Heat and ice are everything for me, Deanna K., who also has psoriatic arthritis, told CreakyJoints.

In its latest treatment guidelines for the management of osteoarthritis, the American College of Rheumatology conditionally recommends thermal interventions for osteoarthritis in the knee, hip, or hand, for example. In other words, theres likely little harm in trying it, but its not a magic bullet.

Even though heat and cold are opposites, they can both reduce inflammation and ease pain and stiffness around the joints. They do so in different ways and may have different uses. That said, there is little scientific research on when to use one form over another.

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Thoughts On Insight Into Icing And A Total Knee Replacement

  • Dennis Jackson

    I had TKR sevens wks ago, I was just about to quit until I read your articleon icing. I had my first TKR over 15 yrs ago and not one of my caregiversstress the importants to keep long after the swelling has gone down. I willfollow this advice on both knees when I get through playing golf. Thanks,

  • Im in my 10 the month of knee replacement surgery , so do I still have to ice my replacement , no pain , but there is still swelling in the knee joint !! I do my exercise, walking, & stationary bike , so should I keep iceing my knee ?

  • Hello Sammie, Thanks for posting your tkr comment about icing. As I state throughout my site, I do not dispense medical advice. I only talk about what I have experienced in the hopes of helping others. I have written about icing after a tkr in other posts on this site. Take a look around! If it is any helpI still ice occasionally YEARS after my tkr. Good luck!

  • When Are Heat Treatments Best

    Should I use heat or ice for an injury?

    Heating treatments on the knees are beneficial when someone has a chronic issue such as arthritis. For example, those suffering from joint pain and stiffness can find great relief using heat treatments. In addition to offering comfort, heat can also boost the knees flexibility and motion range if it is administered daily.

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    When Should I Absolutely Not Use Cold Therapy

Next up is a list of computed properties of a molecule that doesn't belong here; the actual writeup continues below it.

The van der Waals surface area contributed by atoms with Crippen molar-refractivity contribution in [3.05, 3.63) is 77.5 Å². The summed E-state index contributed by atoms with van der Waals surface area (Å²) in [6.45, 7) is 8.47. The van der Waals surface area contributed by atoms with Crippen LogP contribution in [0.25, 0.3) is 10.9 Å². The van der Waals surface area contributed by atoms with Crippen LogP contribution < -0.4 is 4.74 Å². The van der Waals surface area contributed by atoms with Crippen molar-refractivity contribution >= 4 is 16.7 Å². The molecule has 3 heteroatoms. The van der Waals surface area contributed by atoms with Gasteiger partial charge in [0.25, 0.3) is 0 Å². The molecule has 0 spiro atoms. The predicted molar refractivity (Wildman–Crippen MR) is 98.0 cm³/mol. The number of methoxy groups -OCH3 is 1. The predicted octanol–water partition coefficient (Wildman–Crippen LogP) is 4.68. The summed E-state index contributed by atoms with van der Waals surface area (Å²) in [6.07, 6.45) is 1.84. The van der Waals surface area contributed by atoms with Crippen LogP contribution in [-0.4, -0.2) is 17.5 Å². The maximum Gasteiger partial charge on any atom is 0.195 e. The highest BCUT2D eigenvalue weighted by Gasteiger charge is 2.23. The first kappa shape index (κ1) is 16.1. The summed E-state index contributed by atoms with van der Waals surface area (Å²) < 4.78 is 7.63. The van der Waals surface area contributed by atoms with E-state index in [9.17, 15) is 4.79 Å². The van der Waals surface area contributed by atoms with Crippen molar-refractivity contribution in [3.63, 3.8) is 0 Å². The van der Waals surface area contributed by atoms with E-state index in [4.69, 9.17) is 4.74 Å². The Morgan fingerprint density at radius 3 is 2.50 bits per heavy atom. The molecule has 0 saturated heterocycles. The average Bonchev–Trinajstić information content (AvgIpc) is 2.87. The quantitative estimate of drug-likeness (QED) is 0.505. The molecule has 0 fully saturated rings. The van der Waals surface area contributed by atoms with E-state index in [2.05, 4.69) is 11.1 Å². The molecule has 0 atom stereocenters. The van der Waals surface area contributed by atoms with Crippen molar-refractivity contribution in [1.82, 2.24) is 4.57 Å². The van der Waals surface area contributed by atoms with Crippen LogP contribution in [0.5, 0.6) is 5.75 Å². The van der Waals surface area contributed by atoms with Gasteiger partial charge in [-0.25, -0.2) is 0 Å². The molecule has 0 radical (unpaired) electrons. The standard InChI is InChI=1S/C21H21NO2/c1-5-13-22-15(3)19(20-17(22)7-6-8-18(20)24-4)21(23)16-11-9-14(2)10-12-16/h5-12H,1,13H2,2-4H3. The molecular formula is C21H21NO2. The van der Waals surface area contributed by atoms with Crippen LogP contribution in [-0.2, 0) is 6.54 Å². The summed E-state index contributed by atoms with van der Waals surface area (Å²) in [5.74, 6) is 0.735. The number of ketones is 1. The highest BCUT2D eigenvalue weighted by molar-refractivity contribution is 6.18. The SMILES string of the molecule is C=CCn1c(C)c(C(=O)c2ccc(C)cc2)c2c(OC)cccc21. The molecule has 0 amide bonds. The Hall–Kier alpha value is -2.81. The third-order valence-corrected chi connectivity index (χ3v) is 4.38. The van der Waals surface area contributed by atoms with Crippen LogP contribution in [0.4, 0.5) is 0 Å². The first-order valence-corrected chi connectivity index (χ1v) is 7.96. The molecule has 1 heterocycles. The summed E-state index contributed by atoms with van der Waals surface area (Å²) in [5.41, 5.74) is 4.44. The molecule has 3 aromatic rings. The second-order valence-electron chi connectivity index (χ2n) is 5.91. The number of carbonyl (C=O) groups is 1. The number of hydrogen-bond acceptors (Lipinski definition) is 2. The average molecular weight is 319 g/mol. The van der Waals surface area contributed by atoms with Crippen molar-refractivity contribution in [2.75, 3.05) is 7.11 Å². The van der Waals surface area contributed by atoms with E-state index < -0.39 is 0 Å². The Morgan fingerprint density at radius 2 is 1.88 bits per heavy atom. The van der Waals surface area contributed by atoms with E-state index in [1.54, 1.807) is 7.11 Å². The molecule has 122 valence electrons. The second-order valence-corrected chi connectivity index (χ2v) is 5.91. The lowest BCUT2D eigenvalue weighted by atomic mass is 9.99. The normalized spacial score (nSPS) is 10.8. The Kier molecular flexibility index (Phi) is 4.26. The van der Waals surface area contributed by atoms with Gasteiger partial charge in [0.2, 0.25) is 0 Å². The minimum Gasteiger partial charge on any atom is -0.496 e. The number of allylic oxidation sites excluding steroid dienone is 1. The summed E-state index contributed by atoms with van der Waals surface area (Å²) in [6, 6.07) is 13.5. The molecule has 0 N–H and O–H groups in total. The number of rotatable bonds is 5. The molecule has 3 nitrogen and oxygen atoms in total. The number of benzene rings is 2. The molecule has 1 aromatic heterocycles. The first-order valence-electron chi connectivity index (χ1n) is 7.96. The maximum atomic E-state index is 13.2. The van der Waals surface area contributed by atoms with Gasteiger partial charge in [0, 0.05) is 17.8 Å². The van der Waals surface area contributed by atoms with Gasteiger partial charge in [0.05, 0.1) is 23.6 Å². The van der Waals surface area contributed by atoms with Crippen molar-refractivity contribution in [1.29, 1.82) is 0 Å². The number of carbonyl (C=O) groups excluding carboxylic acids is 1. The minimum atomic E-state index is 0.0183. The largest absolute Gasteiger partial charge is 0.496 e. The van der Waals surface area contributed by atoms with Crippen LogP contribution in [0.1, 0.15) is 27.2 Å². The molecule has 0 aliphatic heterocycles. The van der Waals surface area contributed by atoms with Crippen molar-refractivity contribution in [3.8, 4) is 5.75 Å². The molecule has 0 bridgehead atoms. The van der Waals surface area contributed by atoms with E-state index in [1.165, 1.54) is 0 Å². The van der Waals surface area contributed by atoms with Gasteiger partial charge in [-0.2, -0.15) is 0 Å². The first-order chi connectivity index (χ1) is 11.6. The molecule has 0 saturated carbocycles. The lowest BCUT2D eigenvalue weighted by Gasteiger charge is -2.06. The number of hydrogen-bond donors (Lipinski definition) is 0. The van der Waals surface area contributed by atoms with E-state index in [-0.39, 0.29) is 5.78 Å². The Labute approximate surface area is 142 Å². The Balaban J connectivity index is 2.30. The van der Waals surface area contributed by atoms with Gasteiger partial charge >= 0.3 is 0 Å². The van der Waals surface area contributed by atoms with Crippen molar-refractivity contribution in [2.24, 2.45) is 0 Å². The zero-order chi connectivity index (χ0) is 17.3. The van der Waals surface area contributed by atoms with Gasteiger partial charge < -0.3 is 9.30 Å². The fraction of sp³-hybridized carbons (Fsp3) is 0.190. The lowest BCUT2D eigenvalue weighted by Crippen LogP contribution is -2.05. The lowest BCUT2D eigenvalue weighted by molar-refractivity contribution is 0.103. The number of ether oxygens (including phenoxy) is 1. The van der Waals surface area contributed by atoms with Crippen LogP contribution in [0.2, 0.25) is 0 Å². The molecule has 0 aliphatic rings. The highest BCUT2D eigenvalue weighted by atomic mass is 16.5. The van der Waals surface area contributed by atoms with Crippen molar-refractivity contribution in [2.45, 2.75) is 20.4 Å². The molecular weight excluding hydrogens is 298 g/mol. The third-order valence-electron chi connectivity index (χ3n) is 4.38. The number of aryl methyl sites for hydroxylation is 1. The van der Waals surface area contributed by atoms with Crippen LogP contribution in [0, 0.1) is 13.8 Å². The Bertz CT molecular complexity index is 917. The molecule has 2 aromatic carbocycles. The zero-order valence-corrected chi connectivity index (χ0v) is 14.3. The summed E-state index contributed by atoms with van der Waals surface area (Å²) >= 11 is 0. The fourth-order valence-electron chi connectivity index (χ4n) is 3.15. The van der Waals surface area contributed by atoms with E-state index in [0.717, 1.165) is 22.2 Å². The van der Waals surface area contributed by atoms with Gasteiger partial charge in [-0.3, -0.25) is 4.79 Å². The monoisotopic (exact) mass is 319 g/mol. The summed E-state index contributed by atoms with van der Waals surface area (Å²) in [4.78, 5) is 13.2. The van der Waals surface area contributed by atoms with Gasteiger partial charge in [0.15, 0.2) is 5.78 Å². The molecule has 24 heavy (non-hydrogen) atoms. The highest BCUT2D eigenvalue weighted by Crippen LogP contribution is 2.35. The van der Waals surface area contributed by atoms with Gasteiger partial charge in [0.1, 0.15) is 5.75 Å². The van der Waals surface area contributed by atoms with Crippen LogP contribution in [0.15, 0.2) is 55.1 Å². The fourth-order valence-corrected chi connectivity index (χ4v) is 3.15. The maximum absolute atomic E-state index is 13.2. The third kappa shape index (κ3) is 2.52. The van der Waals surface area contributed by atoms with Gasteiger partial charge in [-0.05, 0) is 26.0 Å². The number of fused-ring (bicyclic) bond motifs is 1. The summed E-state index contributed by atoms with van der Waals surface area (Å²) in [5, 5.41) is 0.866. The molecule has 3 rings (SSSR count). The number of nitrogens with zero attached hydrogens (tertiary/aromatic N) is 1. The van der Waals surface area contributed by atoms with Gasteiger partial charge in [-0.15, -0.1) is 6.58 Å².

You should refrain from using cold therapy for attempting to treat any chronic type of injury, says Dr. Rama. Additionally, the expert warns that you should never apply cold therapy to open wounds.

    It is also not recommended for people with circulatory problems or neuropathic problems, such as diabetic neuropathy, continues Dr. Rama.

    The Art Of Using Hot And Cold Therapy

    Hot and cold therapy each have their own appropriate uses. You should never apply heat to a joint that is already hot, red, and irritated, for example, nor should you apply cold to a joint that’s stiff and not moving well. Remember, heat helps muscles relax cold helps to minimize inflammation and pain.

    It’s also important to be careful when using hot and cold therapy to manage arthritis pain, or you might end up with damage to your skin from exposure to relatively extreme temperatures.

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    Here are suggestions for safely using heat therapy devices such as a heating pad, a heat pack, a hand towel soaked in hot water, a warm water soak, or a hot water bottle:

    • Make sure that the temperature is never uncomfortably high you don’t want to put your skin at risk for burns.
    • Place a cloth or towel between your skin and the heat source to prevent burns.
    • Don’t apply heat to skin that is cut or injured in any way.
    • Never apply heat for longer than 20 minutes at a time.

    Suggestions for safely using cold therapy devices such as a cold pack, a bag of frozen vegetables, or a bag of ice:

    After using heat or cold on your joint pain, always evaluate your skin and look for any signs of damage like a change in color, rash, or blisters.

    Switching between hot and cold therapy can offer excellent arthritis pain management benefits, as long as each one is used appropriately.

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    How Does Ice Work To Get Rid Of Knee Pain

    Ice works to get rid of knee pain by cooling it off, restricting blood flow and stopping the inflammatory process.

    This is why using ice for a new injury is helpful. Icing a new injury will reduce swelling and decrease pain.

    If you have a hot and swollen knee from a new injury ice will be your friend. We want to draw out some of the heat from the joint to decrease the warmth and swelling. Using ice on a hot joint will decrease swelling and pain.

    If youve had a hard workout ice is a good thing to do immediately after you are done with the workout. Icing your knee after a workout calms down inflammation and can prevent pain from setting in.